Sampson County Schools recently won the Outstanding Middle School Program award from the North Carolina State Board Association (NCSBA).
“We’re so proud to receive this award. We’ve done a lot of good things for the kids as a result of this project. It’s been so successful for us,” said Becky Jackson Lockamy, director of Middle School Education for Sampson County Schools.
The “Middle School Project,” which Lockamy noted “came from the top down. It was our superintendent’s [Dr. Ethan Lenker’s] initiative,” began in 2008 and has been continuously implemented in three phases over the course of the past five years.
“We started the project with a consultant from ECU,” explained Lockamy. “He still assists us some but now we can pretty much handle it on our own because once you learn how to collect the data, analyze it, and implement it, you know how to do it. That’s one thing that is great about this project; it requires little to no funding because most the work is done internally.”
Phase one of the project focuses on school analysis which includes collecting data and conducting surveys and interviews.
According to information provided by Sampson County Schools, the data is used to “develop a comprehensive description of the state of the middle school.”
Instructional coaches are vital to this task, stressed Lockamy. “If it weren’t for them, I don’t know that we’d have the time and energy to collect all this valuable information. They’re a great help to our teachers and a vital part of the curriculum. They don’t get enough credit for the work they do.”
From the data analysis, several recommendations are made. Past ones have included increasing teacher collaboration and training all school staff in the characteristics of middle schools and middle school-aged children.
Phase two ushered in the Comprehensive Analytical Data Directed Approach (CADDA), a unique review of the collected data that is both quantitative and qualitative.
“Before this project, we looked solely at academics. Now, we also look at the behavioral and social issues that can adversely affect a student’s grades,” explained Lockamy. “Because of this new perspective, our guidance counselors are very involved in helping the kids. Most of the time, it turns out that it’s a social issue, not an academic one.”
Sampson County schools use the data review to specifically identify at-rick students, especially in the areas of reading and math.
Based on what they learn, school principals and teachers meet monthly to discuss the at-risk students and take the necessary actions in order to help those students improve academically.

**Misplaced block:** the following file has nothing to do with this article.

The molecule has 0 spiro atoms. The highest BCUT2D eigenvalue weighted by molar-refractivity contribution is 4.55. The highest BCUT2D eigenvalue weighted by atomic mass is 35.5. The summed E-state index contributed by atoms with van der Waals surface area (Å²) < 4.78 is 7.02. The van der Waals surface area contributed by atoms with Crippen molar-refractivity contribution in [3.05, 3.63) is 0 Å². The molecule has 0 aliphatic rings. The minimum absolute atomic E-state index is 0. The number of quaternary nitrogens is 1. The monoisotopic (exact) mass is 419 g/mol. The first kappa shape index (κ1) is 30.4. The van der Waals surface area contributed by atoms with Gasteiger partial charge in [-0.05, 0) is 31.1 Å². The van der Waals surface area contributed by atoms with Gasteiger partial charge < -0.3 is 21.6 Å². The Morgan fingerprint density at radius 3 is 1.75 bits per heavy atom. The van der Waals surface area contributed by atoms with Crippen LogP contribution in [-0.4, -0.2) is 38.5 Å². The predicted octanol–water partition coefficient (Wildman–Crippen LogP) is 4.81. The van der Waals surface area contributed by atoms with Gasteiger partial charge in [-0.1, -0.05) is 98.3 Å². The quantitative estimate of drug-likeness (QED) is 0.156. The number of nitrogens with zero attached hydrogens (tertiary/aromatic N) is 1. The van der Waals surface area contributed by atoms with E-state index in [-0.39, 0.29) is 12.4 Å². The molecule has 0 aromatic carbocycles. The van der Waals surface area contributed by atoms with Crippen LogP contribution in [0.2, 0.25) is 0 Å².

Phase three centers on improving the quality of teaching in Sampson County schools.
Beginning in 2010, teachers were videotaped while they taught their classes. The tapes were later reviewed by the teachers and others including administrators and curriculum directors.
This on-the-job professional development activity has allowed teachers the opportunity to reflect on their classroom procedures, instructional practices, and student engagement, to name a few.
“At first, most of the teachers were apprehensive about the videotaping. It’s hard to watch yourself and reflect on what you did good or possibly what you did that wasn’t so good,” said Lockamy. “However, the teachers have now embraced it. We’ve actually got teachers who, when trying new practices or approaches, want to be videotaped so that they can review it and see how well it worked.”
The tapes are also used to help other teachers. “Because we’re such a spread out county, it’s hard for our teachers in all our different schools to really collaborate,” shared Lockamy. “Now with these tapes, they can be sent to different schools and everyone can view them. They really help us spread the best teaching practices.”
The success of the project has also spread beyond the middle schools. “Because it’s been so successful for us, we’ve now expanded the project to all grades,” noted Lockamy.
In addition to the project winning the NCSBA’s award, it has also been presented at two National Middle School Association conferences, the National School Boards Association conference, and the High Schools That Work national conference.
For more information about Sampson County Schools, visit www.sampson.k12.nc.us.
Lauren Williams can be reached at 910-592-8137, ext. 123 or via email at email@example.com.